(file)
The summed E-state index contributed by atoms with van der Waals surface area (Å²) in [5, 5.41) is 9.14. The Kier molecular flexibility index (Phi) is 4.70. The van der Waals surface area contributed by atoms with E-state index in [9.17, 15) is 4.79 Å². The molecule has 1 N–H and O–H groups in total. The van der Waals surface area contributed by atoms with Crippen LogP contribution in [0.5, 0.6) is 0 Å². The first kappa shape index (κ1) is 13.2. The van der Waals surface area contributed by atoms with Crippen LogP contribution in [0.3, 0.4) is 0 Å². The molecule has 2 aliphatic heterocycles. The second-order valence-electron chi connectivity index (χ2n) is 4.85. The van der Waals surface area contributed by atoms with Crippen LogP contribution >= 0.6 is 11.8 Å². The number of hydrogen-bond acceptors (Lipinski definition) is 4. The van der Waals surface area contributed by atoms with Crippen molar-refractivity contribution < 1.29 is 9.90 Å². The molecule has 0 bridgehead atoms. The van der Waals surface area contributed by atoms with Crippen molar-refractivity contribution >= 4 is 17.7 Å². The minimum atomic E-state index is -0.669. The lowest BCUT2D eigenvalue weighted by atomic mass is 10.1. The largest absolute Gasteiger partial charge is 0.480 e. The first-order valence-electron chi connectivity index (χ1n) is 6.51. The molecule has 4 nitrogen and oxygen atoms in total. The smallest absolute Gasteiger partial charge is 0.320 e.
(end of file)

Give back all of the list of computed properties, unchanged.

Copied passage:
The summed E-state index contributed by atoms with van der Waals surface area (Å²) in [5, 5.41) is 9.14. The Kier molecular flexibility index (Phi) is 4.70. The van der Waals surface area contributed by atoms with E-state index in [9.17, 15) is 4.79 Å². The molecule has 1 N–H and O–H groups in total. The van der Waals surface area contributed by atoms with Crippen LogP contribution in [0.5, 0.6) is 0 Å². The first kappa shape index (κ1) is 13.2. The van der Waals surface area contributed by atoms with Crippen LogP contribution in [0.3, 0.4) is 0 Å². The molecule has 2 aliphatic heterocycles. The second-order valence-electron chi connectivity index (χ2n) is 4.85. The van der Waals surface area contributed by atoms with Crippen LogP contribution >= 0.6 is 11.8 Å². The number of hydrogen-bond acceptors (Lipinski definition) is 4. The van der Waals surface area contributed by atoms with Crippen molar-refractivity contribution < 1.29 is 9.90 Å². The molecule has 0 bridgehead atoms. The van der Waals surface area contributed by atoms with Crippen molar-refractivity contribution >= 4 is 17.7 Å². The minimum atomic E-state index is -0.669. The lowest BCUT2D eigenvalue weighted by atomic mass is 10.1. The largest absolute Gasteiger partial charge is 0.480 e. The first-order valence-electron chi connectivity index (χ1n) is 6.51. The molecule has 4 nitrogen and oxygen atoms in total. The smallest absolute Gasteiger partial charge is 0.320 e.